U.S. pundits: Please stop trying to concede on Ukraine's behalf
There's every reason to keep backing Ukraine.
The Ukraine War has entered a new, slower phase. Russian forces withdrew from the north and concentrated in the east and (to a lesser extent) the south, and started bombarding the Ukrainians with artillery more instead of just trying to drive in with tanks. As a result, the pace of the war has slowed down; the Ukrainians are still stopping most of the Russian advances, and not much territory is changing hands.
In response to this situation, a number of American pundits have started to call for a negotiated settlement that gives Russia some of Ukraine’s territory. For example, here’s the New York Times editorial board on May 19:
[A] negotiated peace may require Ukraine to make some hard decisions…A decisive military victory for Ukraine over Russia, in which Ukraine regains all the territory Russia has seized since 2014, is not a realistic goal. Though Russia’s planning and fighting have been surprisingly sloppy, Russia remains too strong, and Mr. Putin has invested too much personal prestige in the invasion to back down…
Mr. Biden should also make clear to President Volodymyr Zelensky and his people that there is a limit to how far the United States and NATO will go to confront Russia, and limits to the arms, money and political support they can muster.
The venerable Henry Kissinger said much the same in recent remarks at the World Economic Forum in Davos. Christopher Caldwell, writing in the New York Times on May 31, went even farther, blaming the U.S. for prolonging the war. And while Ross Douthat didn’t go as far as these others in a June 4 NYT op-ed, he did express doubt about the U.S.’ current strategy:
[F]or all their defensive successes, we have not yet established that Ukraine’s military can regain significant amounts of territory in the country’s south and east…
[O]ur plan cannot be to keep writing countless checks while tiptoeing modestly around the Ukrainians and letting them dictate the ends to which our guns and weaponry are used. The United States is an embattled global hegemon facing threats more significant than Russia.
These sentiments also seem to echo the recent words of France’s President Macron, who called on Western powers to press for an end to the Ukraine War that doesn’t “humiliate” Putin. Presumably this means letting Russia keep some of the Ukrainian territory it has seized.
This view is madness cloaked in reasonable-sounding language.
First, let’s be clear about some of the facts that these op-eds try to sugar-coat or quietly omit. Russia launched an unprovoked invasion of its neighbor; thus, allowing it to keep some of its conquests would constitute a Russian victory and a Ukrainian defeat. International relations professor Paul Poast explains this quite clearly in a recent thread:
So the NYT editorial board, Macron, and various other pundits suggesting that the U.S. lean on Ukraine to let Russia take its territory are calling for the war to be resolved as a Russian victory.
Also, it’s important to realize that the U.S. is not a combatant. We have provided the Ukrainians with weapons, training, and financial aid, but we have not sent our forces to do any of the fighting. The Ukrainians themselves are deeply committed to pushing Russia out of their territory. Thus, for the U.S. to bring about a “negotiated settlement” in Ukraine means for the U.S. to threaten to withdraw support from Ukraine — thus hamstringing the Ukrainian war effort — unless Ukraine concedes territory to Russia. The various op-eds tend to tiptoe around this fact, but that is what it would require.
Another fact the make-Ukraine-concede advocates tiptoe around is the human cost of Russian occupation for the Ukrainians living in the conquered territories. It is by now common knowledge that these conquered people are being subjected to mass rape, confiscation of food, deportation to Russia, and other atrocities. To suggest that the U.S. hold back from liberating these territories is to suggest that the U.S. abandon those innocent people to their horrific fate. So we should make that crystal-clear as well.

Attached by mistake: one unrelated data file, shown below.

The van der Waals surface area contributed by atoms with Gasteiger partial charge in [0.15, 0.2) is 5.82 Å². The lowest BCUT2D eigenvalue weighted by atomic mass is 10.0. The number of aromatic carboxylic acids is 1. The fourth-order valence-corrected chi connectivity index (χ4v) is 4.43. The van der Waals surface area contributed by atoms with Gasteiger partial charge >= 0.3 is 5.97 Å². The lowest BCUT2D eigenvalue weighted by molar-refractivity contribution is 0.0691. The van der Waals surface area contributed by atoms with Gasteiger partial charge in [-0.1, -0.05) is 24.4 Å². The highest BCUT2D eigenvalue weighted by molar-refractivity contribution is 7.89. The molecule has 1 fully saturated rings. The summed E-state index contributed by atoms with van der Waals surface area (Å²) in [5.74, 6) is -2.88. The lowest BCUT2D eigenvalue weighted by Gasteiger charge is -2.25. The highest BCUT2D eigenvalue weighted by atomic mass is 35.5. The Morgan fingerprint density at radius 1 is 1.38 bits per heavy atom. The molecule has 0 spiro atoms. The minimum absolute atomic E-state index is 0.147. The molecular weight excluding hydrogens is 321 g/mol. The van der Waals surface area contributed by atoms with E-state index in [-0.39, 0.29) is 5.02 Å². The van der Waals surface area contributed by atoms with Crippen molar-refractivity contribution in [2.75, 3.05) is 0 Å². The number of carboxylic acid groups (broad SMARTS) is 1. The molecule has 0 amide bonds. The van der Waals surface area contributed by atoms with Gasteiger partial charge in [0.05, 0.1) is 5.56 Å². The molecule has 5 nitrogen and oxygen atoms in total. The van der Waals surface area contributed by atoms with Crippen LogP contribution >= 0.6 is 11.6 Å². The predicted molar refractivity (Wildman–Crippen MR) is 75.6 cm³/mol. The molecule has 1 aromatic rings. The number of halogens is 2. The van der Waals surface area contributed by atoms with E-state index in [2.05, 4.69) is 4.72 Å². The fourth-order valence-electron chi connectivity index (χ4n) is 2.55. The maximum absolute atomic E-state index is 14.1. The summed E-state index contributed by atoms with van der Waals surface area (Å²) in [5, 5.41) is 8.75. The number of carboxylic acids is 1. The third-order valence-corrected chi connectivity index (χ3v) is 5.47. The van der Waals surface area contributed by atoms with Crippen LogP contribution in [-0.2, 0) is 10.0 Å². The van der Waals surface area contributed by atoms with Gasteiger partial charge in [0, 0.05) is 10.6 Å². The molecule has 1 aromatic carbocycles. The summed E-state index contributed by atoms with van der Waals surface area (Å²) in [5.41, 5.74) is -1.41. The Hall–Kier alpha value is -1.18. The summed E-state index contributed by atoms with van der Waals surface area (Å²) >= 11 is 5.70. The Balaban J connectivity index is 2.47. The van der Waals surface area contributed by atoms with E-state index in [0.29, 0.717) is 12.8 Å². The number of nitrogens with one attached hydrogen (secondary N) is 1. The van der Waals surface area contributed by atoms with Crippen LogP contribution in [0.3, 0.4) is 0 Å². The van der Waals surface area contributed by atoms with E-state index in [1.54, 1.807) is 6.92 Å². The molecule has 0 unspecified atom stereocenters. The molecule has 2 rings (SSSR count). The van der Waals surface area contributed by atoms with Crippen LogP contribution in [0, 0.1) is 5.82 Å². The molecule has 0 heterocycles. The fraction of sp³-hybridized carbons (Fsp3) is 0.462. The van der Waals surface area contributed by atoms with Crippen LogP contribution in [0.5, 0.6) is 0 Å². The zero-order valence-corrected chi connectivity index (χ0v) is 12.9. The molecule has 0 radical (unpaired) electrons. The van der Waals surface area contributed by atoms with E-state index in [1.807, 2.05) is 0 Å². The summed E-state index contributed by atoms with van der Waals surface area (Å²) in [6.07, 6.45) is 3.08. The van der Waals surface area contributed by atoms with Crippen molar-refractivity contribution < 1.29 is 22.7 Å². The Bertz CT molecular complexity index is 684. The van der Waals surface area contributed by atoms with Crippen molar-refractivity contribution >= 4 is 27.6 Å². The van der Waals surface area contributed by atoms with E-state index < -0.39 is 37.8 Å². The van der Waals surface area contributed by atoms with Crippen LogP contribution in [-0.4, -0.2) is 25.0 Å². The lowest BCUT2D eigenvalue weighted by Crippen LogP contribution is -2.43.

Anyway, those are the stakes. Now let’s talk about why having the U.S. force a Ukrainian concession is a bad idea.
The appeasement strategy was tried before, and it failed
The most obvious reason that the proposed concession strategy is a bad idea is that it has been tried before, and it catastrophically failed. In 2014, Putin seized Crimea and effectively seized a chunk of the Donbas region. Ukraine didn’t cede these territories, but it was unable to take them back, and no one really expected the territories to return to Ukraine. Presumably, if this was all Russia wanted, Putin would have stopped there.
But he did not stop there. Instead, he sent a massive force to the border of Ukraine and invaded, without any provocation on the part of the Ukrainians. Rather than issuing any sort of reasonable demands for the Ukrainians to meet in order to avoid an invasion, Putin simply sent in the tanks. He tried to conquer the Ukrainian capital and seize most or all of the country.
That attempt failed, thanks to the valiant Ukrainian defense and to timely Western aid. But it revealed Putin’s true intentions. The fact that he tried to seize all of Ukraine means that he won’t be satisfied just by carving out another small piece of the country; he wants it all. And the fact that he invaded without any provocation means that as soon as he rebuilds his damaged army, he’ll make another attempt.
In other words, although the U.S. pundits who urge appeasement may fancy themselves the voice of level-headed reason, they are explicitly calling for us to double down on a failed strategy. The burden of proof is on them to explain why appeasement would succeed in 2022 where it failed in 2014, and they have not made that case.
The Russians are not winning
The second reason that urging defeat on Ukraine is madness is that Ukraine is not being defeated. The calls for Ukraine to concede follow a series of small Russian breakthroughs in the east — a bulge in the Ukrainians’ defensive lines at Popasna that threatens to cut off a contested town called Severodonetsk, and the Russian seizure of a town called Lyman. Those minor Russian successes apparently convinced a few U.S. observers that Ukraine’s early victories are done.
But the Russian breakthroughs in the East stalled even as the New York Times was publishing its editorial. This June 4 thread by Phillips P. OBrien, a professor of strategic studies at the University of St. Andrews, explains the situation:
You can see the huge Russian losses associated with the beginning of the Donbas campaign (most famously including a disastrously failed river crossing).